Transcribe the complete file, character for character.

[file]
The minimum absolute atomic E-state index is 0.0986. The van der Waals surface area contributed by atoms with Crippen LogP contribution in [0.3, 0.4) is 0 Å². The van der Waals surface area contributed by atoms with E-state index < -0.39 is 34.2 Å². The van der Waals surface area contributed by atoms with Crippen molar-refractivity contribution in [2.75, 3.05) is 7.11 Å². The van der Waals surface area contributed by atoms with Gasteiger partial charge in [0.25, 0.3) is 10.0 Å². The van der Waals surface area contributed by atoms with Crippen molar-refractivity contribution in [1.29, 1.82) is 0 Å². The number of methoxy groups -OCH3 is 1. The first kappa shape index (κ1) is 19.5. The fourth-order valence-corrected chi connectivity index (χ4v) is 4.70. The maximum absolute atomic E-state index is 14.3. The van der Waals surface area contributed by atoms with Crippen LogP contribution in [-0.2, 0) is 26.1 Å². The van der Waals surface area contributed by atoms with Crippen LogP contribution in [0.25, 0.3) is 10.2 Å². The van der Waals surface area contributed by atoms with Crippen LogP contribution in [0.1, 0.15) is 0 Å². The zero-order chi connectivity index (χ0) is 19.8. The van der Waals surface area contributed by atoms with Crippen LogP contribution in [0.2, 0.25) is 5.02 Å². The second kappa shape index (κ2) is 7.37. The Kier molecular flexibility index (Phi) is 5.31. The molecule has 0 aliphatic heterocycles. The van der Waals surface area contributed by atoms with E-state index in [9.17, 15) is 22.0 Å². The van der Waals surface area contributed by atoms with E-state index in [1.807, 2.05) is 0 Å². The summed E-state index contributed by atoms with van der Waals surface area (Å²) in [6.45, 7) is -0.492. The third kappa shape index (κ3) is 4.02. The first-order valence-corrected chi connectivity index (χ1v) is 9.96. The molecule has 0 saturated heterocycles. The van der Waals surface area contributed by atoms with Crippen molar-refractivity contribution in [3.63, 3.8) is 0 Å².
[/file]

The minimum absolute atomic E-state index is 0.0986. The van der Waals surface area contributed by atoms with Crippen LogP contribution in [0.3, 0.4) is 0 Å². The van der Waals surface area contributed by atoms with E-state index < -0.39 is 34.2 Å². The van der Waals surface area contributed by atoms with Crippen molar-refractivity contribution in [2.75, 3.05) is 7.11 Å². The van der Waals surface area contributed by atoms with Gasteiger partial charge in [0.25, 0.3) is 10.0 Å². The van der Waals surface area contributed by atoms with Crippen molar-refractivity contribution in [1.29, 1.82) is 0 Å². The number of methoxy groups -OCH3 is 1. The first kappa shape index (κ1) is 19.5. The fourth-order valence-corrected chi connectivity index (χ4v) is 4.70. The maximum absolute atomic E-state index is 14.3. The van der Waals surface area contributed by atoms with Crippen LogP contribution in [-0.2, 0) is 26.1 Å². The van der Waals surface area contributed by atoms with Crippen LogP contribution in [0.25, 0.3) is 10.2 Å². The van der Waals surface area contributed by atoms with Crippen LogP contribution in [0.1, 0.15) is 0 Å². The zero-order chi connectivity index (χ0) is 19.8. The van der Waals surface area contributed by atoms with Crippen LogP contribution in [0.2, 0.25) is 5.02 Å². The second kappa shape index (κ2) is 7.37. The Kier molecular flexibility index (Phi) is 5.31. The molecule has 0 aliphatic heterocycles. The van der Waals surface area contributed by atoms with E-state index in [9.17, 15) is 22.0 Å². The van der Waals surface area contributed by atoms with E-state index in [1.807, 2.05) is 0 Å². The summed E-state index contributed by atoms with van der Waals surface area (Å²) in [6.45, 7) is -0.492. The third kappa shape index (κ3) is 4.02. The first-order valence-corrected chi connectivity index (χ1v) is 9.96. The molecule has 0 saturated heterocycles. The van der Waals surface area contributed by atoms with Crippen molar-refractivity contribution in [3.63, 3.8) is 0 Å².